Having lived in Qingdao for a few months now, it has been interesting to observe and reflect on the differences in working cultures between the West and China. Watching the opening ceremony of this year's Olympic Games in particular led me to think about what these inaugural showpieces say about the host nations.
The London 2012 ceremony was quintessentially British: ingenious, rambling and bursting at the seams with creativity. Four years earlier, the opening ceremony of the Beijing Olympic Games was a beautiful and expansive showcase of impeccable timing, precision and immaculately orchestrated entertainment. Its sheer scale and splendour were unprecedented, even for an Olympic event. As one commentator pointed out, the Beijing ceremony was both 'awe-inspiring and perhaps a little intimidating'.
Interestingly, what I have been able to observe over recent months is that the scale and grandeur demonstrated in Beijing 2008 was just one example—albeit the biggest —of the way in which the Chinese use pomp to ensure an event gets underway with the most successful start possible.
I had another opportunity to witness this on a recent trip to the opening of an industrial design expo in a city near Shanghai. Having arrived early for an 8:30am start, I was somewhat taken aback to see over 3,000 people arrive en masse to listen to senior local dignitaries rhapsodize about the importance of the expo for the town's future, and convey how proud they were to be a part of it. After perhaps an hour of speeches, the theme from The Magnificent Seven rung out and an enormous explosion of fireworks lit up the sky. Following the display, everyone—including the politicians—promptly left the event on chartered coaches. Show over. Having never seen anything like this in Europe, I turned to my guide and asked if that was typical. 'Of course!' she eagerly replied, seemingly confused by my question. As I become more accustomed to Chinese working culture, I am realising that a good show in China is an impressive show. The grandeur of the 2008 ceremony was not an anomaly. It was very much in line with the Chinese inclination for creating a buzz about a new launch, or a new product, through impressive crowd-pleasing productions. It reflects the importance of—and respect for—ceremony. This is something that we no longer have in Western culture. Our postmodern rejection of the establishment saw to that. But perhaps we should learn from the Chinese, and regain a sense of respect for ceremony and what it represents.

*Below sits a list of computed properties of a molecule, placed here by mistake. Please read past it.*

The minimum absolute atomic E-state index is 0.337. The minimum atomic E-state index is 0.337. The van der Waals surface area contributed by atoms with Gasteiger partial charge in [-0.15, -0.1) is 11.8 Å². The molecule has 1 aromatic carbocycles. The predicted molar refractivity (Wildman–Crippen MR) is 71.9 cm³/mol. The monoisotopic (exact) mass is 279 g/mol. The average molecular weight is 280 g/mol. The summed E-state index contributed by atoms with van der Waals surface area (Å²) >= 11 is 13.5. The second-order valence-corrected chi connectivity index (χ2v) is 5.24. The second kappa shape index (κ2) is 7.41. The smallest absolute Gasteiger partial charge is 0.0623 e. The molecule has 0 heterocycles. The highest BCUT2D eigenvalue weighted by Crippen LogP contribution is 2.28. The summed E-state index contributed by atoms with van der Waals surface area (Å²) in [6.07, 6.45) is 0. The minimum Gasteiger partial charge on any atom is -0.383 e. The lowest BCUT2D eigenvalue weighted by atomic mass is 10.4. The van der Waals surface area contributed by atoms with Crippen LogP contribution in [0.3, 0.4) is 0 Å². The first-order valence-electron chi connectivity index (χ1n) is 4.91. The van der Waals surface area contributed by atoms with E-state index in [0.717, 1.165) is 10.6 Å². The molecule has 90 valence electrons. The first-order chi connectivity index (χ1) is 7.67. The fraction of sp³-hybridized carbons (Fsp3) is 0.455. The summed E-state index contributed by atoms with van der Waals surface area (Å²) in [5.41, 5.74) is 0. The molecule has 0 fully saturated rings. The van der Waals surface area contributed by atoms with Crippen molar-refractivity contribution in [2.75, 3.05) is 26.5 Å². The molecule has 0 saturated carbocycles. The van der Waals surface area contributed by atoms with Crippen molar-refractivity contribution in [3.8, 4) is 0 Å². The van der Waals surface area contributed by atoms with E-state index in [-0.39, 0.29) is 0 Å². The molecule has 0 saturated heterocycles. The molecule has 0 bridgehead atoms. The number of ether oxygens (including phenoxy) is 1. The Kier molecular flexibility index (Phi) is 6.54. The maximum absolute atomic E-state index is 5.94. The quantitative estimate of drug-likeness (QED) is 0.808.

The practice of Chinese opening ceremonies is also interesting because it is suggestive of a culture that reveres the concept of magnitude far more than in the West. But then again, China is a country of such enormous scope and scale, and economic and social complexity, that it basically defies ordinary comprehension. What does a population of 1,347,350,000 look like? Exactly how big is 9,706,961 sq miles of land? Is GDP growth of 316% in the last 7 years even possible?
But therein lies my excitement at having the opportunity to be part of this developing industry. I frequently encounter people, projects, ideas and ventures which take my breath away, and they always make me think of China's huge ambitions in the global marketplace. The prospect of what lies ahead, as the Chinese business community increases its understanding and appreciation for design, is thrilling.
Last week was the second annual Beijing Design Week. The first installment of the fair took place last year and was a great success. This year promises to be even better, as BJDW's outgoing director Aric Chen wants to go out with a bang as he prepares to move to M+, the new design museum in Hong Kong, where he will be building an entire collection from scratch ahead of the museum's opening in 2017.
Armed with my new-found understanding of Chinese launches and opening ceremonies, and a great interest in the emerging Chinese design industry, I cannot wait to see what the week has in store. [Editor's Note: See Core77's Editorial Coverage of Beijing Design Week and more here!]
Roland Boal is Head of PGD, the China branch of Priestmangoode - a leading multidisciplinary design consultancy specialising in transport, aviation, environment and product design for a roster of significant brands across the globe.
Roland Boal is an experienced design-led strategist and designer with extensive experience in the consumer electronics and aviation sectors, running projects ranging from mobile phones and vacuum cleaners to aircraft cabin interiors. He has worked for a number of large industrial design companies and recently joined Priestmangoode to head its first overseas office, Priestmangoode Design, in Qingdao, China.